As agencies consider how the term “customer” applies to foster, adoptive, and kinship families, they should recognize the unique role that these families play in the child welfare field and the unique relationship that families have with child welfare agencies. These families have characteristics of both internal and external partners, which means they experience being internal and external cus­tomers—sometimes simultaneously—depending on the status of their relationship with the agency and the dynamics of each care-giving situation. They are both an external resource to be sought out and treasured, and an internal partner to be respected as an essential member of the child and fam­ily serving team. Even when functioning as internal partners, caregivers generally hold less power than agency staff and are more vulnerable due to the emotional and legal complexities inherent in their status.

Resource: http://www.nrcdr.org/_assets/files/using-customer-service-concepts-to-enhance-recuitment-and-retention-practices.pdf

 

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Did you know?

WV has the highest entry rate in the nation (8.6 children per 1,000 compared to a national entry rate of 3.3 in FY12).Safe at Home entry rates chart

Bureau for Children and Families is working to improve this statistic with the Safe at Home project, which will target entries.

In addition, the demonstration will initially serve 12-17 year olds. In WV, older youth enter care at rates similar to infants. Entry rates for older teens in WV are about five times higher than the entry rates for older youth nationwide.

About 80% of the teens entering care in FY13 in West Virginia had removal reasons of “child behavior problem” – an indicator that trauma-informed behavioral health services are needed.

Learn more at http://www.wvdhhr.org/bcf/safe/.

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Did you know?

As previously mentioned, families – and resource families – are very important to the success of Safe at Home. Here are a few tips on connecting with resource families:

Get to know the resource families who care for the children in your custody. Be sure that you understand what foster, adoptive, and kinship families do, and make it clear to them that you understand the importance of their role.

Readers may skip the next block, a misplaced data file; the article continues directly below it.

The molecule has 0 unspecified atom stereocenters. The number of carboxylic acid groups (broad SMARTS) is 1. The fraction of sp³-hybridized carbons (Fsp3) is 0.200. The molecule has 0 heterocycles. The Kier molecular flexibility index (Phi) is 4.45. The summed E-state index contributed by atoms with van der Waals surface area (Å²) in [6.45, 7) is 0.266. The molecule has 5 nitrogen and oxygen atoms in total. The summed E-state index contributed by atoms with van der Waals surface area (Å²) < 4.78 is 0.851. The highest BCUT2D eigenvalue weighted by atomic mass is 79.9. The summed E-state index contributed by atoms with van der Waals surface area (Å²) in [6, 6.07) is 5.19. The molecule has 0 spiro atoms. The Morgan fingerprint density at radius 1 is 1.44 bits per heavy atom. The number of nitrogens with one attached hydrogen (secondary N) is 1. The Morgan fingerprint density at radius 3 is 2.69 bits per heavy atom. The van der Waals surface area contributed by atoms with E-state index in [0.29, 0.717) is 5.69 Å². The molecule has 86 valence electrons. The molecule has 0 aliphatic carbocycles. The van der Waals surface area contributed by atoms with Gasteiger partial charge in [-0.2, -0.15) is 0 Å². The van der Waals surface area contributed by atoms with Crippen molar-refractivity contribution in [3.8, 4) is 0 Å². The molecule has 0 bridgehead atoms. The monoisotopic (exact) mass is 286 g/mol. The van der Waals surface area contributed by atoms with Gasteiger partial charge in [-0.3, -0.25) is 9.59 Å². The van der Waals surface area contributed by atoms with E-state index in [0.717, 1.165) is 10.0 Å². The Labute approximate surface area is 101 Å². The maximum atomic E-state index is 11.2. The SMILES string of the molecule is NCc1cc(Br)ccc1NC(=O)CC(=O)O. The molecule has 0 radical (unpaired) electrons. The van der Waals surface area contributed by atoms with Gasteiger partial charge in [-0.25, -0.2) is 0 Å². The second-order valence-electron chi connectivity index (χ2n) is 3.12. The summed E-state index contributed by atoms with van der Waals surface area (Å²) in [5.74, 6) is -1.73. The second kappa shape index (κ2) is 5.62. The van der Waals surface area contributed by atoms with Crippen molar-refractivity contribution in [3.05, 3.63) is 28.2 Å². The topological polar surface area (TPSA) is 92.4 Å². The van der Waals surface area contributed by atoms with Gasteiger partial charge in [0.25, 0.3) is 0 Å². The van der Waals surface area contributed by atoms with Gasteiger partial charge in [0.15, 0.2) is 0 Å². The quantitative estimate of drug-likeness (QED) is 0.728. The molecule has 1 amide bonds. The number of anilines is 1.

Be friendly to resource families. Model positive, respectful interactions with resource families when you see them in the building, at meetings, or in public.

Be available to speak with families upon request. Front line workers should be responsible for most exchanges with resource families, and for building the trust that is necessary for a successful working relationship with them. However, it can be reassuring to both workers and resource families to know that directors are always available if outside brainstorming is needed or to help problem solve a specific situation. At the same time, avoid over involvement—if a director is too involved, a direct worker can be disempowered.

Give out your contact information. Any time you have contact with a foster, adoptive, or kinship family, give them your contact information so they can reach you directly for help if necessary.

Consider resource families in all you do, from writing policy to writing a memo. Include the foster, adoptive, and kinship family perspective in all materials you produce, all speeches you give, all meetings you have with those you supervise, and any time you interact with the community.

Resource: http://www.ncdhhs.gov/dss/publications/docs/Partnering_with_Resource_Families.pdf

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There are 10 principles that guide Safe at Home West Virginia’s wraparound process.

Principle One: Family Voice and Choice